I need a method to install all the rpms and their dependencies that this client needs to get a php app running. The client does not want to connect their fedora server to the internet. I tried doing yum install --downloadonly and then installing these rpms. And thought it downloaded all the needed dependencies. However when I tried to rpm -Uvh *.rpm it complained that It could not install the rpms because other rpms needed those. the error would look like this.

>--> Finished Dependency Resolution
>Error: Package: rpm-python-4.11.2-2.fc19.x86_64 (/rpm-python-4.11.2-2.fc19.x86_64)
>           Requires: rpm = 4.11.2-2.fc19
>           Installed: rpm- (@anaconda)
>               rpm =
>           Available: rpm-4.11.3-1.fc19.x86_64 (updates)
>               rpm = 4.11.3-1.fc19
>Error: Package: rpm-build-libs-4.11.2-2.fc19.x86_64 (/rpm-build-libs-4.11.2-2.fc19.x86_64)
>           Requires: rpm-libs(x86-64) = 4.11.2-2.fc19
>           Installed: rpm-libs- (@anaconda)
>               rpm-libs(x86-64) =
>           Available: rpm-libs-4.11.3-1.fc19.x86_64 (updates)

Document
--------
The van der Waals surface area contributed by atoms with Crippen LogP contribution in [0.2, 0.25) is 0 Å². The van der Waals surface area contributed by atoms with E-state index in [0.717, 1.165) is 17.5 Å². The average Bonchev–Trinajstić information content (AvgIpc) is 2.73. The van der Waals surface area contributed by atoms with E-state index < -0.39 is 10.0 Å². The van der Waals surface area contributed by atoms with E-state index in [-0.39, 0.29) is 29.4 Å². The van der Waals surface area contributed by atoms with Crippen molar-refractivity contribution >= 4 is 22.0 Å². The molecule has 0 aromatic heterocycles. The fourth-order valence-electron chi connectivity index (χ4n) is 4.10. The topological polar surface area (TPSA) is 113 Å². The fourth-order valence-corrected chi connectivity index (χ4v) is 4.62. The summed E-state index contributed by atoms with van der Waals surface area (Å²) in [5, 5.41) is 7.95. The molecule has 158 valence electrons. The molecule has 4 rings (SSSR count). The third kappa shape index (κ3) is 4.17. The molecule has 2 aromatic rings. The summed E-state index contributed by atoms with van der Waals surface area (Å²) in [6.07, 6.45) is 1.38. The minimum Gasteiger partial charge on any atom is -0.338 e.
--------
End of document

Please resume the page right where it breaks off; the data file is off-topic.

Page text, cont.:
>               rpm-libs(x86-64) = 4.11.3-1.fc19

Any suggestions on how to get these dependencies too.

  • Look at the complete package list. Also, it's obvious that that server has already been connected to the Internet and is capable of receiving updates. – Michael Hampton Oct 6 '14 at 23:29
  • Going this route is more of a pain than it's worth IMHO. It's far easier to use rsync to mirror the yum repo and create a local mirror. – yoonix Oct 7 '14 at 0:48
  • Try running yum localupdate *.rpm instead of rpm -Uvh *.rpm. Does that work any better? – ZaSter Oct 7 '14 at 1:16

If your client doesn't want to give their Fedora server internet access to download updates, the server is most likely completely unpatched. Downloading RPM's using a server that is internet connected may result in downloading RPM packages have been updated since the original Fedora release and that are dependent on already installed updates as well, which will result in errors when trying to install them offline.

The easiest is often to use the original install medium as the yum repository for offline systems. As far as I know the installation CD/DVD is already a fully fledged repository. I don't have a Fedora install available now, there may already be a cdrom repository available, otherwise set one up with :

name=Local CD Repo

Insert and mount the install DVD on /mnt/cdrom and run yum --enable-repo=cdrom install <package>

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